I don’t have any-problem with pop-culture, but as this appeared on my timeline, it probably has been picked up by one if not more teacher-parents whom I’m connected to in someway. It’s indicative of the kind of cultural-media-leaks which occur when game culture attempts to expand it’s audience, and is interesting to me because of that. As a parent, the video is a roller coaster of unproven claims about parenting and society which should not be taken too seriously, despite the headline. There are many great video’s which talk broadly about digital games (even Minecraft) which talk about the benefits (and problems) of games in our society. As a rule, those which attempt to connect parenting failure to games are hardly worth your time, because there is so little we actually know about relationships between children and adults are being shaped by digital games. One thing we do know, is that up to now, attempts to connect ‘bad parenting’ with other media has been proven to be almost always rubbish.
I recommend you watch Extra Credits for a bit of debate and entertainment on the topic.
Having left the UNSW and what was the management of my third LMS migration, there are a number of things I’m finally getting to do, and most importantly with people I respect, admire and love to work with. I don’t generally talk about that — but I will talk about “Teachers In Front” which is a venture I’ve started with Dr Bron Stuckey. It’s something both of have wanted to do for a few years, but circumstances never really allowed. Now it does.
In somewhat of a rescue mission, we’re pleased to announce a first public games and media event on the 26th August in Sydney. Held at the MAC ICT Center (to whom we’re really grateful), it will be a great day SHOWING how games have been implemented and sharing concrete ways to do it yourself. The aim of “Teachers In Front” is not talk about what people could do, but to build on existing success and scholarship. While it would be simple to add to the rhetoric, we’re only interested in helping people grow their own agendas and finding ways to demonstrate and own that success in their own right. So this event is what that looks like … where all the talks, demos and discussion are orientated to the attendees questions and ideas. Thinking on your feet kind of thing.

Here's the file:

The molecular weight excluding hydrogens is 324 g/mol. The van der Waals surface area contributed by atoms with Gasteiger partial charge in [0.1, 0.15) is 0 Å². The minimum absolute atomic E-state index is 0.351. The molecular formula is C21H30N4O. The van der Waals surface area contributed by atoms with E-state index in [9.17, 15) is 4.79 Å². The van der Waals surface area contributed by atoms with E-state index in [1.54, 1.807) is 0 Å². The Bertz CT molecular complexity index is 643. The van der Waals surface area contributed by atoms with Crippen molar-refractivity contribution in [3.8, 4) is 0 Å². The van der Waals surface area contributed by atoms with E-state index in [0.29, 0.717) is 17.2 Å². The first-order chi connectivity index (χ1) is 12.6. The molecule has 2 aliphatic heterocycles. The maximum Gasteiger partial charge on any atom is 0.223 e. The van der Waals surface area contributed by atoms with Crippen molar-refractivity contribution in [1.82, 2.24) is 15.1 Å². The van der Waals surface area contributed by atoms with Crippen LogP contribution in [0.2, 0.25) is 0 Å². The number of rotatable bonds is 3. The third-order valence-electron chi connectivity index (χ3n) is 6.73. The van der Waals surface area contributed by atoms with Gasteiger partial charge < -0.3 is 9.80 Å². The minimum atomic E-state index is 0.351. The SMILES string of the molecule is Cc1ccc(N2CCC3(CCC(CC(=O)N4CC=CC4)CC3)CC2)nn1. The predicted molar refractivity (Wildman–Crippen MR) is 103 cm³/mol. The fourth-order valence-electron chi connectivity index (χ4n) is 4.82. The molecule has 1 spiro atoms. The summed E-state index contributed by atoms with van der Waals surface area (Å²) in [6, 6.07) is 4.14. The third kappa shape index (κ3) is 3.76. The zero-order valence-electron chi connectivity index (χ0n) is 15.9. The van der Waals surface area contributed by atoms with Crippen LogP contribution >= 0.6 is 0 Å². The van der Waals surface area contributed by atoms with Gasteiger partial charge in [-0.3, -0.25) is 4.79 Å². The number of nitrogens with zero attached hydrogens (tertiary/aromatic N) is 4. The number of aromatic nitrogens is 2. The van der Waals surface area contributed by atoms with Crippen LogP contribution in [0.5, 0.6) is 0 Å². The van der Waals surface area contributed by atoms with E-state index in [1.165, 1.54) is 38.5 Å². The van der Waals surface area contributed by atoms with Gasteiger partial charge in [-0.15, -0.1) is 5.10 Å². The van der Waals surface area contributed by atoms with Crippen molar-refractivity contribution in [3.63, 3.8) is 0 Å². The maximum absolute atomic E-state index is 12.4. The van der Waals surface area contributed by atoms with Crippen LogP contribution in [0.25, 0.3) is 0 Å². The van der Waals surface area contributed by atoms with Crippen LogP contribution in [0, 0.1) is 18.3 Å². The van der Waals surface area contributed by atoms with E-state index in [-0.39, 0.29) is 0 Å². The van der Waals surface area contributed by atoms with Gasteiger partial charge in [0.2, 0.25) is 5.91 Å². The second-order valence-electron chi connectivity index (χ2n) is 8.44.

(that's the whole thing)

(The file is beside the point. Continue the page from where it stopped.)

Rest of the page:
I hope you’ll come along if games, gameification and media interest you. Download the Flyer if you want, or you can just head over to the website, read the blurb and sign-up. If you have questions … just ask!
New media is usually considered to mean non-print media in modern society. Then we have the broad notion of literacy, which people have attempted to broaden beyond its application to the written form. In educational cultures, literacy is now a broad and vague synonym for competence and skill — in the things that schools preference. The upshot of that is that for many students, the use of technology simply doesn’t resonate with them because it doesn’t characterise the kinds of multi-modal texts they use as a result of convergence.
So why bother with games and not just stick to making Google Docs? – The answer lies in the fact that games should not be seen as a resource. What makes a game different to Google’s apps? Well besides, writing, games function in two ways that Google’s tools don’t from a linguistic stance.
1. They show kids the world (indicative mood)
2. Taking action upon world (imperative mood).